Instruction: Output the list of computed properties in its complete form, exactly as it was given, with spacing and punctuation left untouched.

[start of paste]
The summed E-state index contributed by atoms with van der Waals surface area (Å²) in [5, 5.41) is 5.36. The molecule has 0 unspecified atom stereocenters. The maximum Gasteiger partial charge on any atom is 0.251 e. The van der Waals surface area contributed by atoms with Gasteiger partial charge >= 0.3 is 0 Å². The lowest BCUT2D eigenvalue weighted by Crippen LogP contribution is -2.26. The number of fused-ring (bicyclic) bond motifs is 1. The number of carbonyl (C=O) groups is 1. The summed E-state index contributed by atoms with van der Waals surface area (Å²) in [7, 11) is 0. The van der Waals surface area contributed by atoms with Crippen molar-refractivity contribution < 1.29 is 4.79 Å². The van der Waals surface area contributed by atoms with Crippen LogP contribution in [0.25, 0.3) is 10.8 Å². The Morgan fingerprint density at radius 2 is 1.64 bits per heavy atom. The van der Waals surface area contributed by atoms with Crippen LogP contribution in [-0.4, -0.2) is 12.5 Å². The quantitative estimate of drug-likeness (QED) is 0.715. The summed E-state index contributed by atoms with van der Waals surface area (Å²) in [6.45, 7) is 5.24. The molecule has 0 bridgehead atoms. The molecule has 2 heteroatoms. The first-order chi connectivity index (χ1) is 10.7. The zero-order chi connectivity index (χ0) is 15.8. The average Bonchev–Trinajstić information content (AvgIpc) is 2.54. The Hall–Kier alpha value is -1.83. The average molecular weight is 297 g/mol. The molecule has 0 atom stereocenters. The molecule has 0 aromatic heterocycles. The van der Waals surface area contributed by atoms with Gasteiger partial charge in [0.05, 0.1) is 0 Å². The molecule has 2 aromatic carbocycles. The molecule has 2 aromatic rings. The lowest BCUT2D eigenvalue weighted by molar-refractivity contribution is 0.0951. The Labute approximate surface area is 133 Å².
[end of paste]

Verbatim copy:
The summed E-state index contributed by atoms with van der Waals surface area (Å²) in [5, 5.41) is 5.36. The molecule has 0 unspecified atom stereocenters. The maximum Gasteiger partial charge on any atom is 0.251 e. The van der Waals surface area contributed by atoms with Gasteiger partial charge >= 0.3 is 0 Å². The lowest BCUT2D eigenvalue weighted by Crippen LogP contribution is -2.26. The number of fused-ring (bicyclic) bond motifs is 1. The number of carbonyl (C=O) groups is 1. The summed E-state index contributed by atoms with van der Waals surface area (Å²) in [7, 11) is 0. The van der Waals surface area contributed by atoms with Crippen molar-refractivity contribution < 1.29 is 4.79 Å². The van der Waals surface area contributed by atoms with Crippen LogP contribution in [0.25, 0.3) is 10.8 Å². The Morgan fingerprint density at radius 2 is 1.64 bits per heavy atom. The van der Waals surface area contributed by atoms with Crippen LogP contribution in [-0.4, -0.2) is 12.5 Å². The quantitative estimate of drug-likeness (QED) is 0.715. The summed E-state index contributed by atoms with van der Waals surface area (Å²) in [6.45, 7) is 5.24. The molecule has 0 bridgehead atoms. The molecule has 2 heteroatoms. The first-order chi connectivity index (χ1) is 10.7. The zero-order chi connectivity index (χ0) is 15.8. The average Bonchev–Trinajstić information content (AvgIpc) is 2.54. The Hall–Kier alpha value is -1.83. The average molecular weight is 297 g/mol. The molecule has 0 atom stereocenters. The molecule has 0 aromatic heterocycles. The van der Waals surface area contributed by atoms with Gasteiger partial charge in [0.05, 0.1) is 0 Å². The molecule has 2 aromatic carbocycles. The molecule has 2 aromatic rings. The lowest BCUT2D eigenvalue weighted by molar-refractivity contribution is 0.0951. The Labute approximate surface area is 133 Å².